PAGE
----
Vt. Castings Announces 30 Layoffs in Vermont
Just two weeks after announcing an ownership change, Vermont Castings Group said last week it was laying off 100 workers, 30 of them at the company’s facilities in Randolph and Bethel.
Jess Baldwin, head of public relations at the Paris, Kentucky headquarters of the company, characterized the layoffs as “seasonal layoffs,” coming between the shipping of pre-season orders and responding to new orders as the winter season approaches.
Asked when the company would be likely to staff up for winter production, he was uncertain.
“I honestly don’t know,” he said. “If business picks up normally, it could be at the end of September or in October.
A warmer-than-usual fall, however, would slow down the process, he noted.
Baldwin’s perspective was echoed by Robert Wright, manager of the Randolph foundry.
“It’s been true for a few years” that the company has had layoffs in the August in-between system, he said. The layoffs this year, however, are “a little deeper than we’ve done in the past,” he acknowledged.
Part of the reason is that under the “lean engineering” principle of manufacturing, Vermont Castings no longer produces many stoves in anticipation of orders.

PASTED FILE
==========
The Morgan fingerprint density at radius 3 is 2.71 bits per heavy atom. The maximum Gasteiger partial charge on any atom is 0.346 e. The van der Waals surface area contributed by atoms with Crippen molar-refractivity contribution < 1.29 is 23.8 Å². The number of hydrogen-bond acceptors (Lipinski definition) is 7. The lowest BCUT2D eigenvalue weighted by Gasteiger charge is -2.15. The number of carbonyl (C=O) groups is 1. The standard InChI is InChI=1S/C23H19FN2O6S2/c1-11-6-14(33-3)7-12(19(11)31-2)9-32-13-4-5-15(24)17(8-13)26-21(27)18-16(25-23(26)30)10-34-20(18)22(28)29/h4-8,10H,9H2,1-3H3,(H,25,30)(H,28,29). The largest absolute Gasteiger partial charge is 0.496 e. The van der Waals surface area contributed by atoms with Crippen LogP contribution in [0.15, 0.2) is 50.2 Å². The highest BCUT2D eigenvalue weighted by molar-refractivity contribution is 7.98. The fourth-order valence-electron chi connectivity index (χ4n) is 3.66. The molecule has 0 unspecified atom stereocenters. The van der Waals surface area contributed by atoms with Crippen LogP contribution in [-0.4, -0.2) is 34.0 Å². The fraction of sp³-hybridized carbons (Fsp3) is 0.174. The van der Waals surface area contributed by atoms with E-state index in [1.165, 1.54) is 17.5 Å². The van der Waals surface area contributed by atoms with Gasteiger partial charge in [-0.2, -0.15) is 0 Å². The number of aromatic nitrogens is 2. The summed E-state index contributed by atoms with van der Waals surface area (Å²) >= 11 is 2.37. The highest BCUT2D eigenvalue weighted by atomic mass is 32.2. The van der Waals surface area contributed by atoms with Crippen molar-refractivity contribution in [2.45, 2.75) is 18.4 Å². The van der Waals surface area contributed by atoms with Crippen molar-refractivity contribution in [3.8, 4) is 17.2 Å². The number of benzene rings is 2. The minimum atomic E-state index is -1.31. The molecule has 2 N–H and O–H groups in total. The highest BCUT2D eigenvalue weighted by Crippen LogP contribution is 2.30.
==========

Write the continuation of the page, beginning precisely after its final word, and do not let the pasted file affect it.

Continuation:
“Now we pretty much make to order,” he said.
We’re still in good shape,” he commented. “Orders are coming in pretty good” and there is “good stuff happening” in promotional efforts, he said.
The layoffs hit the Randolph and Bethel plants evenly—about 15 from each location, he said.
“I hope that in month or two that a lot of them will be called back,” he said.
Employees were laid off from Vermont Castings Group plants in Kentucky and Mexicali, Mexico, as well.
It was on Aug. 1 that the company announced that it had been purchased by a management group from its latest owner, The Riverside Company, a private equity firm.
The new chairman and CEO, Ricardo Leon, pledged that Wright, Assembly Plant Manager Rick Grant, and Tanya LaFrance would continue to manage the Vermont operations.